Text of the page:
James 'Athenian' Stuart is the first comprehensive retrospective of the the work of the pioneer of Neo-Classicism, best known for designing Spencer House in St James's Park, and the Royal Hospital Greenwich. It reveals Stuart as an architect, artist and taste maker, and sets his work in the context of 18th century design culture. The creation of the 'Greek Style' and its impact on British design in the late 18th century is largely due to Stuart's landmark publication Antiquities of Athens. This influential book was the first accurate record of Classical Greek architecture, and served as a principal source book for architects and designers well into the 19th century. The exhibition displays Stuart's talents across the visual arts, from paintings to garden monuments, and from interior decorative schemes to medals. Over 200 items on view include rarely seen sketchbooks, paintings, ornamental objects, furniture, architectural designs and specially commissioned photographs of his interiors. Among the highlights are a copy of the book Antiquities of Athens; the Wentworth Woodhouse tripod perfume burner, the first made in metal since ancient times, which became a standard part of the Neo-Classical repertoire; a plate warmer for Kedleston Hall, one of the most ambitious gilt-metal objects of its time; the setee with a curved back, designed specifically to fit into the curved apse of the Painted Room at Spencer House; designs for the decoration of the end walls in a state room at Kedleston Hall; and a portrait medallion of James Stuart made by Josiah Wedgewood. Victoria & Albert Musreum until 24th June.

Home And Garden: Domestic Spaces In Painting 1914 - 1960 explores the representation of urban domestic interiors and gardens in paintings, providing a vivid and intimate glimpse into private worlds not often on view. The focus is on the valued domestic spaces of the middle classes rather than those of Royalty or the aristocracy. It brings together paintings and drawings from collections across the UK, shown not simply as works of art, but interpreted as historical documents, with detailed evidence for understanding the nature of middle class domestic interiors and gardens. The exhibition comprises around 40 works, by both famous artists, including Vanessa Bell, Walter Sickert, Paul Nash, Eric Ravilious, Victor Passmore and Patrick Caulfield, as well as those who are less well known, such as Charles H H Burleigh, Howard Gilman, Donald Towner and Harry Bush. In all of these paintings the complex nature of the urban English middle classes begins to be revealed, providing an insight into the culture, habits, taste, values and social melieu of the times. The subjects are mainly located in London, but also embrace other major cities and towns. The exhibition reflects the astonishing transformation in domestic life, from the left over Edwardian, to the brink of Contemporary. Long undervalued as 'high art' these paintings reveal real lives, and unlike scratchy newsreels or faded family snaps, are as fresh and as colourful as the day they were painted. Geffre Museum, London until 24th June.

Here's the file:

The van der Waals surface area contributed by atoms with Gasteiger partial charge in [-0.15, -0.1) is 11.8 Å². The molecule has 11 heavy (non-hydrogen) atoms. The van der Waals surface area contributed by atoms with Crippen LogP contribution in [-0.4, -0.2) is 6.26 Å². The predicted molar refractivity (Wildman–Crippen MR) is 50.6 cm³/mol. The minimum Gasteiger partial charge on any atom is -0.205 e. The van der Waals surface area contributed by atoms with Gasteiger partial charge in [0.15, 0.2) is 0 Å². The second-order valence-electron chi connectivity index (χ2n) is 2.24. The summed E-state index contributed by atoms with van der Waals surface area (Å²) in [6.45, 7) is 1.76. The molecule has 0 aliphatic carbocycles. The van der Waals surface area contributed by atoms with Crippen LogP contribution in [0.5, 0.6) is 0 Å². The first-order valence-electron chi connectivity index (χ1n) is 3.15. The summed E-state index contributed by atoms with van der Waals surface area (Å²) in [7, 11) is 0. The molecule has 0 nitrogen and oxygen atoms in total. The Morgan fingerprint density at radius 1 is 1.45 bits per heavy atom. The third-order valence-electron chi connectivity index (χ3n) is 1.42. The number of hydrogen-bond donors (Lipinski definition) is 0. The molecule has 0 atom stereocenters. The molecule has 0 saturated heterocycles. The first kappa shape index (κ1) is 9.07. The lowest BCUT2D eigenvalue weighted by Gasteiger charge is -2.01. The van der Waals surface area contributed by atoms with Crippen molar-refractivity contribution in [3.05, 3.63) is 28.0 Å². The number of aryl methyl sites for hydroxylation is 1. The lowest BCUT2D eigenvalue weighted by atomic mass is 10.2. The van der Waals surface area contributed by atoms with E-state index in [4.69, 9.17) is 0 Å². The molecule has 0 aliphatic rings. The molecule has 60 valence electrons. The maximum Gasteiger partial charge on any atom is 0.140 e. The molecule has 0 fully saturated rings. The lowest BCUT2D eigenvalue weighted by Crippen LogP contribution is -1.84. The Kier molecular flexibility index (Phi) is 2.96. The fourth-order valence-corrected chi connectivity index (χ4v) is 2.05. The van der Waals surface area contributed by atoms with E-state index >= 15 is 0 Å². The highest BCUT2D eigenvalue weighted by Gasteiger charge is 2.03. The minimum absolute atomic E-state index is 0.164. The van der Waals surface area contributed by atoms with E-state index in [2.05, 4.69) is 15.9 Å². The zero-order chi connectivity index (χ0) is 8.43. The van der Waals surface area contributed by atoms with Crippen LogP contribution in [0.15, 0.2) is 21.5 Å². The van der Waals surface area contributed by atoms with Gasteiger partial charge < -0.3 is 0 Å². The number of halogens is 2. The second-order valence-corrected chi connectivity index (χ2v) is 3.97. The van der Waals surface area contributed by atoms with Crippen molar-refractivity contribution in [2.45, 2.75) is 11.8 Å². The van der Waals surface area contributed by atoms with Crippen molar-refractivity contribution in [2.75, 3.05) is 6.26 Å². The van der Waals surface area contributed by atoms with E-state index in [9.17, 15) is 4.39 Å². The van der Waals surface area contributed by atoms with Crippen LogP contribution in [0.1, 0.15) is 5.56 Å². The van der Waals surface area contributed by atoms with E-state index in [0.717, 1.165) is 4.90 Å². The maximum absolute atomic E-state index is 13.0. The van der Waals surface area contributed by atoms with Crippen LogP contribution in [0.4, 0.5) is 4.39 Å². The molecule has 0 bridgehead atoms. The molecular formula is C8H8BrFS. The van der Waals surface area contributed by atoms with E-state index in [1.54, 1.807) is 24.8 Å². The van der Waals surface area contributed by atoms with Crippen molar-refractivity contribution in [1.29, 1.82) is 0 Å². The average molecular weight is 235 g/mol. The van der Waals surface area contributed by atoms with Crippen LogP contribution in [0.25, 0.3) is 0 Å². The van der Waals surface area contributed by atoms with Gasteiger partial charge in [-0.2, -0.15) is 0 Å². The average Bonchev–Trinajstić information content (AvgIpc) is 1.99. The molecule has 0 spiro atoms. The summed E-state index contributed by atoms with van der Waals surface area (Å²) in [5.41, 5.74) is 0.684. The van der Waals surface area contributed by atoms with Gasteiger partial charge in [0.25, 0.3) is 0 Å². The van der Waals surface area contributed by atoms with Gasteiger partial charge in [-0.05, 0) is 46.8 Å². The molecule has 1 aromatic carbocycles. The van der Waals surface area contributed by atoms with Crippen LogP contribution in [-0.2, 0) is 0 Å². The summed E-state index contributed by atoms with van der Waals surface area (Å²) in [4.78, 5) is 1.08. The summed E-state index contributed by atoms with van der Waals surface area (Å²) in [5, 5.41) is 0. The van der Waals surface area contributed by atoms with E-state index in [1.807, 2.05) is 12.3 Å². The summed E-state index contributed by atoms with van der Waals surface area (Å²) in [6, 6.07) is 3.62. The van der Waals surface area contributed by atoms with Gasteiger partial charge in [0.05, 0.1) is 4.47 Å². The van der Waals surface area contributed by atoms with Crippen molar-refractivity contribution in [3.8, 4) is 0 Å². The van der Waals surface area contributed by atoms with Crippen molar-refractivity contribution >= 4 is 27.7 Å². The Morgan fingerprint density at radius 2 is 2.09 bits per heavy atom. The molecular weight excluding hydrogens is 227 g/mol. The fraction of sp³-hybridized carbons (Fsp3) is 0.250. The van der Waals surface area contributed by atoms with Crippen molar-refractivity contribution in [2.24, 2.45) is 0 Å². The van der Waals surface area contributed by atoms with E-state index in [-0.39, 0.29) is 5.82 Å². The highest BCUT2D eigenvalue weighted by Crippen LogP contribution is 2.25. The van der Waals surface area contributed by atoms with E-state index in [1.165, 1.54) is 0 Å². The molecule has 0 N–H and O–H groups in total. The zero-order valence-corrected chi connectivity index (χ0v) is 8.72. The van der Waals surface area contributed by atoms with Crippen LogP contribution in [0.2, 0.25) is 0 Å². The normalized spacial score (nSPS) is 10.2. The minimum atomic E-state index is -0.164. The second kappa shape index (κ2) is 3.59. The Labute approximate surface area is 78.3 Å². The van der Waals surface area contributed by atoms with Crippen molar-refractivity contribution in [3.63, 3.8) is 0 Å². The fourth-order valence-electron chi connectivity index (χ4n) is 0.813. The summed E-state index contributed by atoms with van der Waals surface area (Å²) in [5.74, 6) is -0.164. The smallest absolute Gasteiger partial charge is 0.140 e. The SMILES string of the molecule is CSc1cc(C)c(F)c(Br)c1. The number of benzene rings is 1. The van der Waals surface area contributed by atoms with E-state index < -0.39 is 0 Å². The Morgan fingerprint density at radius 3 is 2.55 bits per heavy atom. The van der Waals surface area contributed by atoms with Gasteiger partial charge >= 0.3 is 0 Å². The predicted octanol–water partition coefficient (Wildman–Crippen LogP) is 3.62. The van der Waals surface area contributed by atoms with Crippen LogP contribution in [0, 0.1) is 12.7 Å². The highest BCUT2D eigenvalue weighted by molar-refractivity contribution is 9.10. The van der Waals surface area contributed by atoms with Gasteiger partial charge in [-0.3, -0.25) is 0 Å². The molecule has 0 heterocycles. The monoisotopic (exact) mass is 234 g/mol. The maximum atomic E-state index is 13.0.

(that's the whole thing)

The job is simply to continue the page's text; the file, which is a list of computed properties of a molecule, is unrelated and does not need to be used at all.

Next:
Something That I'll Never Really See: Contemporary Photography From The V&A offers an opportunity to see a selection from the significant additions to the collection of works acquired over the last ten years. On display are images by some of the most innovative international contemporary photographers, including well known names such as Cindy Sherman, Nick Knight, Nan Goldin and Susan Derges, together with emerging new talents such as Frances Kearney, Sarah Jones and Hannah Starkey. Despite their range of subject matter, the selection has in common their creative genre-blurring, typical of the period: fashion images draw on gritty documentary, abstract fine art works use scientific imaging, and apparently realistic photos are actually elaborately staged sets. The grand scale of many of the photographs engross the viewer in the image, whilst smaller scale works draw attention to the traditions of photographic history and fine printing by hand. Among the highlights are Corrine Day's iconic Vogue portrait of Kate Moss (with fairy lights); Stephen Gill's 'L'Oreal Paris Because You're Worth It' - the junkyard of detritus behind the billboard; Richard Billingham's portrait of his mother, with tattoos in a floral dress doing a jigsaw; Neeta Madahar's 'Sustanance 114', featuring birds feeding in the foliage of a tree; and Huang Yan's 'Plum', a face with a classic Chinese landscape painting on it. Sainsbury Centre for Visual Arts, Norwich, until 24th June.